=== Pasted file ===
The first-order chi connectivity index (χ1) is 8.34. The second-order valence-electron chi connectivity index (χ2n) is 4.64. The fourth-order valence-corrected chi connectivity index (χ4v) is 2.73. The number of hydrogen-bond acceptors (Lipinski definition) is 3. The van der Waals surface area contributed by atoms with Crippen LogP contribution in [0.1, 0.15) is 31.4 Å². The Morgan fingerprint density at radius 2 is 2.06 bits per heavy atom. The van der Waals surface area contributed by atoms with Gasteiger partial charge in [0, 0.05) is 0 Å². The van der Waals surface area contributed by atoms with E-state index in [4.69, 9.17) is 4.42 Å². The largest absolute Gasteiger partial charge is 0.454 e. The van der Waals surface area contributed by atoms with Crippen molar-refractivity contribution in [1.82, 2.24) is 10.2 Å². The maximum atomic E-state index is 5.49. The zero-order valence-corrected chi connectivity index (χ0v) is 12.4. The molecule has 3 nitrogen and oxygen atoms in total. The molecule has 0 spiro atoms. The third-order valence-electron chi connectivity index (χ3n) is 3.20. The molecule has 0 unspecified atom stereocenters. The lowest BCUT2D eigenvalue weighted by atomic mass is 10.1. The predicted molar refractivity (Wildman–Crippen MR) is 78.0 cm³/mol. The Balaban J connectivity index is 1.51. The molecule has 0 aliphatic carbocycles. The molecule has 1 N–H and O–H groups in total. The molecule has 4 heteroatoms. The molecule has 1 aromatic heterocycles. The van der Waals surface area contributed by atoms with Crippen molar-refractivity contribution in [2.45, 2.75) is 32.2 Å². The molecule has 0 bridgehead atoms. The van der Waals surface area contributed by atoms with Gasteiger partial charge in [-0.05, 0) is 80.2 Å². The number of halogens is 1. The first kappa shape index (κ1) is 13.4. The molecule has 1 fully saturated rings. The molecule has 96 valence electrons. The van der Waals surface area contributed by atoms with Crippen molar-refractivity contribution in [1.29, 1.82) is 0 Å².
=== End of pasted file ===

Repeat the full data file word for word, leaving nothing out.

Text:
The first-order chi connectivity index (χ1) is 8.34. The second-order valence-electron chi connectivity index (χ2n) is 4.64. The fourth-order valence-corrected chi connectivity index (χ4v) is 2.73. The number of hydrogen-bond acceptors (Lipinski definition) is 3. The van der Waals surface area contributed by atoms with Crippen LogP contribution in [0.1, 0.15) is 31.4 Å². The Morgan fingerprint density at radius 2 is 2.06 bits per heavy atom. The van der Waals surface area contributed by atoms with Gasteiger partial charge in [0, 0.05) is 0 Å². The van der Waals surface area contributed by atoms with E-state index in [4.69, 9.17) is 4.42 Å². The largest absolute Gasteiger partial charge is 0.454 e. The van der Waals surface area contributed by atoms with Crippen molar-refractivity contribution in [1.82, 2.24) is 10.2 Å². The maximum atomic E-state index is 5.49. The zero-order valence-corrected chi connectivity index (χ0v) is 12.4. The molecule has 3 nitrogen and oxygen atoms in total. The molecule has 0 spiro atoms. The third-order valence-electron chi connectivity index (χ3n) is 3.20. The molecule has 0 unspecified atom stereocenters. The lowest BCUT2D eigenvalue weighted by atomic mass is 10.1. The predicted molar refractivity (Wildman–Crippen MR) is 78.0 cm³/mol. The Balaban J connectivity index is 1.51. The molecule has 0 aliphatic carbocycles. The molecule has 1 N–H and O–H groups in total. The molecule has 4 heteroatoms. The molecule has 1 aromatic heterocycles. The van der Waals surface area contributed by atoms with Crippen molar-refractivity contribution in [2.45, 2.75) is 32.2 Å². The molecule has 0 bridgehead atoms. The van der Waals surface area contributed by atoms with Gasteiger partial charge in [-0.05, 0) is 80.2 Å². The number of halogens is 1. The first kappa shape index (κ1) is 13.4. The molecule has 1 fully saturated rings. The molecule has 96 valence electrons. The van der Waals surface area contributed by atoms with Crippen molar-refractivity contribution in [1.29, 1.82) is 0 Å².